“He most lives who thinks most, feels noblest, acts the best.” So, the thinking person lives most? The noblest feeling person lives most? The person who acts the best lives most? Thoughts of a privileged, white, male, me thinks. Not much shows up on the internet about Mr. Bailey, so I do not know if he was ever a parent. But every parent who ever loved a child lives by their heart throbs. From the first time a baby smiles at you, to their first injury, every time they tell you, “Mom (or Dad), I love you,” until you or they die, they are connected to your heart. Good parents act as the best parent they can. They are noble, as far as acting in the best interest of the family (in whatever shape it may be) to the best of their ability.

I guess it is the first part of the last phrase that most bothers me. “He most lives who thinks most.” Most parents I know don’t have time or brain cells left for thinking during the first few years of a child’s life. One moves by rote, routine, reflex in a fog of sleeplessness (and sometimes worry). And that’s if your child is healthy. G-d help those of us whose babies are ill or otherwise need additional care and resources.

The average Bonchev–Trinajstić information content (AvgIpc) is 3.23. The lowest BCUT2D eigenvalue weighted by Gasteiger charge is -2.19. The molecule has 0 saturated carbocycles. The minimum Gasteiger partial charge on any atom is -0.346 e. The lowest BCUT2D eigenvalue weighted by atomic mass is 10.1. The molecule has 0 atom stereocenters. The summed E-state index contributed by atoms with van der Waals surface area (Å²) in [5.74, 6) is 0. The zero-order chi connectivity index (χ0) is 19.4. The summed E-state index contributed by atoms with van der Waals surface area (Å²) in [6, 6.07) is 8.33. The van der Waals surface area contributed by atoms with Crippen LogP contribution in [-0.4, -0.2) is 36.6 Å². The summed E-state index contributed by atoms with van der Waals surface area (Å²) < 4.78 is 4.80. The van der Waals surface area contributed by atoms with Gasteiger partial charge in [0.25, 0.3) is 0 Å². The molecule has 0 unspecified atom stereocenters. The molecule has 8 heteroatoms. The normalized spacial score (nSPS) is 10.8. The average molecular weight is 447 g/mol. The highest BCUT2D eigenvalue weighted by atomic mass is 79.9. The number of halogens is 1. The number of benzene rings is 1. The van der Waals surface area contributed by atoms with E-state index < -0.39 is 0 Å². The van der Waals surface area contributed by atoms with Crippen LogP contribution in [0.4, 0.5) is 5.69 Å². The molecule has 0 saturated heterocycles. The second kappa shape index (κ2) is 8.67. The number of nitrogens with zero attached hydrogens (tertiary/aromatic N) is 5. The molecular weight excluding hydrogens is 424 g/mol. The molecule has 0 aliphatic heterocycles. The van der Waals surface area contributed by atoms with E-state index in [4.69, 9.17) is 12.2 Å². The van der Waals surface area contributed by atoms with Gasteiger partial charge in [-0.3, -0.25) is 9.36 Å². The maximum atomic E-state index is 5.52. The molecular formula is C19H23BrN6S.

And sorry, just thinking doesn’t make one a good person or noble citizen. One MUST act to be noble. Maybe this quotation was taken out of context and Mr. Bailey expanded on his idea in surrounding text. If the editor who chose this quote for the meditation exercise had included some background and noted the exclusionary language (even by just adding "sic" at the end) I might not have deleted the message immediately. “Ifs” and “maybes,” but something to keep in mind should you have the opportunity to address people in the future.